Works of art have scale. Cyberspace has zoom factor. What happens when a corporeal work of art is experienced in cyberspace? What is the nature of works of art created there?
You Can’t See My Painting
Some argue that you can’t fully experience a painting online. For others it’s good enough.
Most things have familiar or common sizes. When a work is very much larger or smaller, our expectations can be surprised. This can be the power of a work, and it can also lead to uncanny experiences online.
Serena Yang experiencing Richard Serra’s Band at The Broad Contemporary Art Museum in Los Angeles
Richard Serra’s monumental arcs of Corten steel, so massive they must be fabricated in shipyards, are powerful visceral experiences. When you walk inside them IRL you feel their dramatic presence. Viewed online you can perceive their geometry, but not that presence.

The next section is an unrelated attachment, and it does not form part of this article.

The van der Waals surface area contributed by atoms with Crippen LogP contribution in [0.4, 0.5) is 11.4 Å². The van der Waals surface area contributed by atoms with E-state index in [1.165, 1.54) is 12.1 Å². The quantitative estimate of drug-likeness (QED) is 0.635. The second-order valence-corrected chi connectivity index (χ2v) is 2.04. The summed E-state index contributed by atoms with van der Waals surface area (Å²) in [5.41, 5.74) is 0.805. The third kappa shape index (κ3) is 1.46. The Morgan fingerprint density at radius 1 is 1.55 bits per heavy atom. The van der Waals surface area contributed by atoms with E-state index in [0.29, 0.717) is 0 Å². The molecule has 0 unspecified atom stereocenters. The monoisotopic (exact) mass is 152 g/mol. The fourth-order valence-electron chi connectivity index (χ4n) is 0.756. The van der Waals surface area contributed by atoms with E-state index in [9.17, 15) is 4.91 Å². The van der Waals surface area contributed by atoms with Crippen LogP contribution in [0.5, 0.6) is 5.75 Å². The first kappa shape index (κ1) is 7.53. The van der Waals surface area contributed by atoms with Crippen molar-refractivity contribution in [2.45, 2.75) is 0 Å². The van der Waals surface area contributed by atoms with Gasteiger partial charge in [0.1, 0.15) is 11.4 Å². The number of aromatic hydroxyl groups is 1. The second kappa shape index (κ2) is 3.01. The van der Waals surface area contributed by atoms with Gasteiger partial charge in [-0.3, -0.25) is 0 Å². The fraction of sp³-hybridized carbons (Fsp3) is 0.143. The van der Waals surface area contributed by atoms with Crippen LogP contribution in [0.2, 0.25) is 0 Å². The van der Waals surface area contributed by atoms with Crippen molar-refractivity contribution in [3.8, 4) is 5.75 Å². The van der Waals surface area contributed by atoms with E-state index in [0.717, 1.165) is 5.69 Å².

When I see dance on stage I tend to sit in front. I like the palpable presence of the dancers and their movement. Choreographers sit in the back. They focus on spacing. On gestalt. Would a choreographer like a Richard Serra arc better on a monitor?
Grater Divide, 2002, Mild steel, 204 x 3.5 cm x variable width, Blouin Art Info / Iain Dickens
I recently asked my students to use their phones and laptops to lookup the work of Mona Hatoum. A lot of students focused on her Grater Divide, a cheese grater blown up to huge scale and installed as a room divider.
What my students experienced on their devices was a small object that normally fits in your hand, now blown up many times over to larger than human scale, and finally experienced on a screen that renders it physically smaller than the original cheese grater.
Physical space has scale. Tiny etchings demand that you come very close and consider them with care and attention. Richard Serra’s massive arcs change your pulse.
Does cyberspace have scale?
Or zoom factor?